• The foregoing description, for purposes of explanation, used specific nomenclature to provide a thorough understanding of the invention. However, it will be apparent to one skilled in the art that specific details are not required in order to practice the invention. Thus, the foregoing descriptions of specific embodiments of the invention are presented for purposes of illustration and description. They are not intended to be exhaustive or to limit the invention to the precise forms disclosed; obviously, many modifications and variations are possible in view of the above teachings. The embodiments were chosen and described in order to best explain the principles of the invention and its practical applications, they thereby enable others skilled in the art to best utilize the invention and various embodiments with various modifications as are suited to the particular use contemplated. It is intended that the following claims and their equivalents define the scope of the invention.

Claims (15)

  1. 1. A computer readable storage medium, comprising executable instructions to:
    analyze a query associated with a report to identify query clauses, wherein the query is applied against a data source that does not have a specified time dimension;
    form an audit log to store data changes at the data source and temporal values associated with the data changes;
    construct a state table to record the value of the data required by each query clause and record states of each row of the state table;
    process records in the audit log by temporal order to produce updated state tables;
    derive transition tables from the updated state tables to associate temporal values with data changes at the data source that impact a result produced by the query; and
    supply trend data from the transition tables.
  2. 2. The computer readable storage medium of claim 1 wherein the audit log is an optimized audit log specifying an object name and a table name associated with a data change corresponding to a query clause.
  3. 3. The computer readable storage medium of claim 1 wherein the audit log is an optimized audit log specifying a transaction ID, a record ID, an old value and a new value associated with a data change.
  4. 4. The computer readable storage medium of claim 1 wherein the state table records the data state for a clause relative to the previous data state of the same query clause.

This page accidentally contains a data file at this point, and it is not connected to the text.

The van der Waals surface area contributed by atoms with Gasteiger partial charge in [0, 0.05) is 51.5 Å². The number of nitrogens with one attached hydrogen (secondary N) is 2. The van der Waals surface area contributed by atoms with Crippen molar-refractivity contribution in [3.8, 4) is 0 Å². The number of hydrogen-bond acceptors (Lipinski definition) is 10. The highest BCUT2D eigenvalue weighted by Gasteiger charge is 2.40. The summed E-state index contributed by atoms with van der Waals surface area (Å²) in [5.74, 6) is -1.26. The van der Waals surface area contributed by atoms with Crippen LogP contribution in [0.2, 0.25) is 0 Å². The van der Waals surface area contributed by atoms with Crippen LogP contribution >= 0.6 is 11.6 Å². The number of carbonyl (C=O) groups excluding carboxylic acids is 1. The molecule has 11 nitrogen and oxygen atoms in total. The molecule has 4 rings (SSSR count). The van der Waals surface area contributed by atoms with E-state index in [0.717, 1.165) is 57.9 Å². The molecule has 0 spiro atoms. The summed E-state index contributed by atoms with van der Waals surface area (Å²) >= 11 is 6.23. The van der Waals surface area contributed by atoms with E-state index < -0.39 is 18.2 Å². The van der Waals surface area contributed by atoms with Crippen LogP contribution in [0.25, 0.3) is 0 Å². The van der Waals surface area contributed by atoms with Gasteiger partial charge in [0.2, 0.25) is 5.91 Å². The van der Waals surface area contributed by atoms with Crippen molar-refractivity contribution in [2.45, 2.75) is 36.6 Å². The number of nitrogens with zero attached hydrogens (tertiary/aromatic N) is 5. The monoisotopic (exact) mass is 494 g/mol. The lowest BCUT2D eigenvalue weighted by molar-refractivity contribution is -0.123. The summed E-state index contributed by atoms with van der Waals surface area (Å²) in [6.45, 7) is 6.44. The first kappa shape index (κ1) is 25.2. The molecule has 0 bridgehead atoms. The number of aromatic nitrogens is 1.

5. 5. The computer readable storage medium of claim 4 wherein each data state is stored in a separate column.
  6. 6. The computer readable storage medium of claim 1 wherein the state table stores a Boolean value for a query result's state.
  7. 7. The computer readable storage medium of claim 1 wherein the state table specifies whether a row of the state table is currently active.
  8. 8. The computer readable storage medium of claim 1 wherein the state table specifies a record ID.
  9. 9. The computer readable storage medium of claim 1 wherein each transition table specifies a transaction ID, a record ID and a temporal value.
  10. 10. The computer readable storage medium of claim 1 wherein the trend data specifies a time and a transition event.
  11. 11. The computer readable storage medium of claim 10 wherein the transition event represents data changes at the data source that impact a result produced by the query.
  12. 12. The computer readable storage medium of claim 1 wherein the executable instructions to process records include executable instructions to process records in the audit log by examining rows of the audit log corresponding to columns in the data source with the fewest rows.
  13. 13. The computer readable storage medium of claim 1 further comprising executable instructions to receive reporting parameters.
  14. 14. The computer readable storage medium of claim 13 wherein the reporting parameters include a time period and frequency of interest.
  15. 15. The computer readable storage medium of claim 13 wherein the data source is a transactional database.
US12539525 2009-08-11 2009-08-11 Trend analysis based upon derived state tables Active 2030-08-14 US8392359B2 (en)

Priority Applications (1)

Application Number Priority Date Filing Date Title
US12539525 US8392359B2 (en) 2009-08-11 2009-08-11 Trend analysis based upon derived state tables

Applications Claiming Priority (2)

Application Number Priority Date Filing Date Title
US12539525 US8392359B2 (en) 2009-08-11 2009-08-11 Trend analysis based upon derived state tables
EP20100171474 EP2284729A3 (en) 2009-08-11 2010-07-30 Apparatus and method for trend analysis based upon derived state tables